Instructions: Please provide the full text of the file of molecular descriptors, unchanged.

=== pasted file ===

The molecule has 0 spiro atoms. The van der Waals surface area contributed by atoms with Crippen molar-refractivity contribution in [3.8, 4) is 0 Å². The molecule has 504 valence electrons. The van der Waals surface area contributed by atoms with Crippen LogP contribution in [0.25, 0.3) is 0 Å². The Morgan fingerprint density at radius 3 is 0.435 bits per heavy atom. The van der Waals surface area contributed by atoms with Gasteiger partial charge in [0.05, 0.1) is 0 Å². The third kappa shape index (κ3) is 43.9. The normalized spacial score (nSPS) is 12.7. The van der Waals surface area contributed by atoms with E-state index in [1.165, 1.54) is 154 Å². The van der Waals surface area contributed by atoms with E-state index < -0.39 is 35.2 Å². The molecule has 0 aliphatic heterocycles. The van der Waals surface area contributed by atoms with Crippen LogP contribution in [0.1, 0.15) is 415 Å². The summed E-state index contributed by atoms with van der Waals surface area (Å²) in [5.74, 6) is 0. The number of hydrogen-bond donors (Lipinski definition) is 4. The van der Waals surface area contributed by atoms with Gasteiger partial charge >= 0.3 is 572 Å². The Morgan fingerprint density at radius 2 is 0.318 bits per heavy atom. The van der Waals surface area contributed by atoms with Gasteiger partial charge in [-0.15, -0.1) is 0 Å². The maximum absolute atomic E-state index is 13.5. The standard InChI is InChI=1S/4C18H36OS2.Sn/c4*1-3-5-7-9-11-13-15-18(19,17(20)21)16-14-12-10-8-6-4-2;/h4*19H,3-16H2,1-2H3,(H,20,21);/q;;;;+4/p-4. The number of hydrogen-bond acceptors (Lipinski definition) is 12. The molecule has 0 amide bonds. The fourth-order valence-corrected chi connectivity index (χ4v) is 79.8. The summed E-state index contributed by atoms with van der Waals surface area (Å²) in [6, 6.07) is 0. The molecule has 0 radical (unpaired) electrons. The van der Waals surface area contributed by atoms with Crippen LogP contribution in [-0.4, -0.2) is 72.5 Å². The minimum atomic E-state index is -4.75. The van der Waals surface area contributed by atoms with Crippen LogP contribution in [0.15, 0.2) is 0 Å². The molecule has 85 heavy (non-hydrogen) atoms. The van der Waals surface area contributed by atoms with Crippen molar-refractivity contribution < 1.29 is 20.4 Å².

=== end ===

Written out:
The molecule has 0 spiro atoms. The van der Waals surface area contributed by atoms with Crippen molar-refractivity contribution in [3.8, 4) is 0 Å². The molecule has 504 valence electrons. The van der Waals surface area contributed by atoms with Crippen LogP contribution in [0.25, 0.3) is 0 Å². The Morgan fingerprint density at radius 3 is 0.435 bits per heavy atom. The van der Waals surface area contributed by atoms with Gasteiger partial charge in [0.05, 0.1) is 0 Å². The third kappa shape index (κ3) is 43.9. The normalized spacial score (nSPS) is 12.7. The van der Waals surface area contributed by atoms with E-state index in [1.165, 1.54) is 154 Å². The van der Waals surface area contributed by atoms with E-state index < -0.39 is 35.2 Å². The molecule has 0 aliphatic heterocycles. The van der Waals surface area contributed by atoms with Crippen LogP contribution in [0.1, 0.15) is 415 Å². The summed E-state index contributed by atoms with van der Waals surface area (Å²) in [5.74, 6) is 0. The number of hydrogen-bond donors (Lipinski definition) is 4. The van der Waals surface area contributed by atoms with Gasteiger partial charge >= 0.3 is 572 Å². The Morgan fingerprint density at radius 2 is 0.318 bits per heavy atom. The van der Waals surface area contributed by atoms with Gasteiger partial charge in [-0.15, -0.1) is 0 Å². The maximum absolute atomic E-state index is 13.5. The standard InChI is InChI=1S/4C18H36OS2.Sn/c4*1-3-5-7-9-11-13-15-18(19,17(20)21)16-14-12-10-8-6-4-2;/h4*19H,3-16H2,1-2H3,(H,20,21);/q;;;;+4/p-4. The number of hydrogen-bond acceptors (Lipinski definition) is 12. The molecule has 0 amide bonds. The fourth-order valence-corrected chi connectivity index (χ4v) is 79.8. The summed E-state index contributed by atoms with van der Waals surface area (Å²) in [6, 6.07) is 0. The molecule has 0 radical (unpaired) electrons. The van der Waals surface area contributed by atoms with Crippen LogP contribution in [-0.4, -0.2) is 72.5 Å². The minimum atomic E-state index is -4.75. The van der Waals surface area contributed by atoms with Crippen LogP contribution in [0.15, 0.2) is 0 Å². The molecule has 85 heavy (non-hydrogen) atoms. The van der Waals surface area contributed by atoms with Crippen molar-refractivity contribution < 1.29 is 20.4 Å².